Image: Tina Tiller

Advertising is dead. Long live advertising

As Apple cracks down on ad trackers and subscription models take hold, all signs point to the decline of online advertising. But don’t count traditional ads out yet, writes former Mediaworks head of news Hal Crawford – they’re popular because they work.

A year ago, when I was casting around for gainful employment as a former media executive, I came up with the idea of cobbling together a news site based on digestion. Digestive issues, I reasoned, affect a huge proportion of the population and yet get cursory treatment in mainstream media. The audience for gut news isn’t geographically limited. I knew enough about digital platforms and news to find an audience. I could do most of the actual work myself, and eventually hire a reporter. Based on a rock-bottom CPM [cost per thousand ad impressions] sold through a third-party network I reckoned I could make a living. News meets science meets [food] intolerance. Magic, right?

I took the idea to some trusted and knowledgeable friends in media and tech, and was greeted with silence. Eventually someone broke it to me.

“Mate, you want to stay away from display.”

Repeat every day: Stay away from display. The business I had been in – news supported by “display advertising” – that had paid my salary for decades, was toxic. If you’re not a global digital platform with billions of users, relying on ads is a game you can only lose.

Advertising has changed hands. It is no longer owned by content companies; it now belongs to digital platforms. This is one of the bigger economic and cultural shifts of recent times. The media industry has been upended and news in particular has suffered. Perhaps as a result, advertising is now under close examination, and many of the examiners have decided it is a somewhat seedy enterprise.

The front page of Neeva, the search engine created by a group of former Google executives to challenge Google.

The anti-ads trend

One poster-child of the anti-ads movement is the Neeva search engine. This would-be competitor to Google, founded by former Google employees, is currently in alpha. It provides a personalised search engine which users say at the moment isn’t quite as good as Google. The other thing about the search engine that isn’t quite as good as Google? You’ll have to pay to use it.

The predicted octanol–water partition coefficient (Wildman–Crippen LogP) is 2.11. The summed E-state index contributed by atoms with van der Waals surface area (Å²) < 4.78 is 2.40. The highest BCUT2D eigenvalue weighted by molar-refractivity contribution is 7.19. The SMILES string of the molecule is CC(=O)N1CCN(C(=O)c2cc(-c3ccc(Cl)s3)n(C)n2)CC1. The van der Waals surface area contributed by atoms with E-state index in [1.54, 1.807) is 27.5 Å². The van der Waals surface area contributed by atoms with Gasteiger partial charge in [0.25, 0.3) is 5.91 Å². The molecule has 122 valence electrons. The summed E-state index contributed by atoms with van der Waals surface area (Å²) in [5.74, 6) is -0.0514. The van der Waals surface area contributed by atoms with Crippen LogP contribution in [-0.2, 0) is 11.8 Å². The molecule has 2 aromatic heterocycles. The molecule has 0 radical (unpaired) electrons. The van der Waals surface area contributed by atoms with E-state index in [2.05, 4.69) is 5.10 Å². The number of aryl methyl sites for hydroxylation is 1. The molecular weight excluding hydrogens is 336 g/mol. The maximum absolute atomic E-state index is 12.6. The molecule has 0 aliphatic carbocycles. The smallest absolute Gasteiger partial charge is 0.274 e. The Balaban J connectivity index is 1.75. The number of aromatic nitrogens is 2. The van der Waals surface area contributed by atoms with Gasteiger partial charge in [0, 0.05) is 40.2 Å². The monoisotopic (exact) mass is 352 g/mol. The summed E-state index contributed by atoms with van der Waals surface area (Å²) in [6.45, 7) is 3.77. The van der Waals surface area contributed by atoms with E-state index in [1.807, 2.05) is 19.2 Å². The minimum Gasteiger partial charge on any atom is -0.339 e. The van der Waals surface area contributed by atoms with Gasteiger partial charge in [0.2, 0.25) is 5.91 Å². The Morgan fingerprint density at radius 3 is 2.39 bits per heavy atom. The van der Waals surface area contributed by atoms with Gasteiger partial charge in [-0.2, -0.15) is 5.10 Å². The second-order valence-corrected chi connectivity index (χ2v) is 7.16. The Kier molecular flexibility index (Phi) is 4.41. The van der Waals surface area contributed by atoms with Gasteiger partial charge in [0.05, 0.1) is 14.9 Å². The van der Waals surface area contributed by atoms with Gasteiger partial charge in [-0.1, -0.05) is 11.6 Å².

“If a site wants to show you an ad or a good [search] result, that’s a basic conflict of interest,” Neeva co-founder Sridhar Ramaswamy said in newsletter The Takeoff. Ramaswamy wants $5-$10 per month from each user for his product, which incidentally appears to borrow other peoples’ content extensively to provide its value-add.

The incredible thing about this rather long-odds startup is that Ramaswamy worked on Google’s ad product for 15 years, eventually becoming the search giant’s ad chief. He says he doesn’t think ads are evil, but then he mentions it was paedophiles exploiting ad tech that broke him at Google. He also believes tracking cookies, the foundation of digital display value creation, are “creepy”.

Cookie pile-on

He’s not alone in that feeling. Apple and Google are introducing changes that will deliver a one-two blow to third-party cookies, the things that allow advertisers to follow you around the web with infuriating results. Already Apple has banned these cookies on Safari, its web browser, and last week released a new version of iOS that requires apps to get permission to track users. Presumably a high proportion of users are currently unaware they are actually being tracked in apps and will decline the request.

Google is taking a different route, introducing a type of web tracking, FLoC, that groups people into anonymous bunches using AI. FLoC will become the standard tracking tech in Chrome, its dominant browser, and tracking cookies will be banned. I’m hoping this means I won’t still be looking at ads for coffee machines three months after buying one.

Sceptical competitors and commentators see both moves as paying lip service to user privacy while strengthening the competitive position of the giants. In any case, they come at a time when ads in general and ad tech in particular are suffering something of a reputational crisis.

Getty Images

Targeting as the bad guy

Governments around the world are moving to regulate the way their citizens are advertised to in a way that was unnecessary in the offline world. The EU privacy regulator, speaking in a market that already requires cookie consent, earlier this year called for a complete ban on targeted advertising.